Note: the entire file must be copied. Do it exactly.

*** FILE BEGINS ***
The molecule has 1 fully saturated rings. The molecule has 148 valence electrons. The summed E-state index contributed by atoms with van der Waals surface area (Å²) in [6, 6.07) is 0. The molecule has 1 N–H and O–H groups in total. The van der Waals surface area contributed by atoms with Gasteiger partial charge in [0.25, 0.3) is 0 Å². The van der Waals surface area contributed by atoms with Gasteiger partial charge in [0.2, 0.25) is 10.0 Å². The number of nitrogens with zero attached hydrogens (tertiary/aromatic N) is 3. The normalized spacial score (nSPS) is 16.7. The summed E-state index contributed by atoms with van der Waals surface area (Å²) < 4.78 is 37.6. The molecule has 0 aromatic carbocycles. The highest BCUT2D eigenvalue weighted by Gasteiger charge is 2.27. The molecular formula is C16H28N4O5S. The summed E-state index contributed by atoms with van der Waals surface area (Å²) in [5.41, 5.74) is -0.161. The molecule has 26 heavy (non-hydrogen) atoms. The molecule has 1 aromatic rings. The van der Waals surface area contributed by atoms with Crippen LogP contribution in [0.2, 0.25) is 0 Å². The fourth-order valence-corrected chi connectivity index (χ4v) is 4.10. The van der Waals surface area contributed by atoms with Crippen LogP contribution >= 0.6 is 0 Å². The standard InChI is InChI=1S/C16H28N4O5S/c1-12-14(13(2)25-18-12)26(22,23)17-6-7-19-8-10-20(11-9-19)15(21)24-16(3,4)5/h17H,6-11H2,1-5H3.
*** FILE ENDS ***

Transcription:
The molecule has 1 fully saturated rings. The molecule has 148 valence electrons. The summed E-state index contributed by atoms with van der Waals surface area (Å²) in [6, 6.07) is 0. The molecule has 1 N–H and O–H groups in total. The van der Waals surface area contributed by atoms with Gasteiger partial charge in [0.25, 0.3) is 0 Å². The van der Waals surface area contributed by atoms with Gasteiger partial charge in [0.2, 0.25) is 10.0 Å². The number of nitrogens with zero attached hydrogens (tertiary/aromatic N) is 3. The normalized spacial score (nSPS) is 16.7. The summed E-state index contributed by atoms with van der Waals surface area (Å²) < 4.78 is 37.6. The molecule has 0 aromatic carbocycles. The highest BCUT2D eigenvalue weighted by Gasteiger charge is 2.27. The molecular formula is C16H28N4O5S. The summed E-state index contributed by atoms with van der Waals surface area (Å²) in [5.41, 5.74) is -0.161. The molecule has 26 heavy (non-hydrogen) atoms. The molecule has 1 aromatic rings. The van der Waals surface area contributed by atoms with Crippen LogP contribution in [0.2, 0.25) is 0 Å². The fourth-order valence-corrected chi connectivity index (χ4v) is 4.10. The van der Waals surface area contributed by atoms with Crippen LogP contribution >= 0.6 is 0 Å². The standard InChI is InChI=1S/C16H28N4O5S/c1-12-14(13(2)25-18-12)26(22,23)17-6-7-19-8-10-20(11-9-19)15(21)24-16(3,4)5/h17H,6-11H2,1-5H3.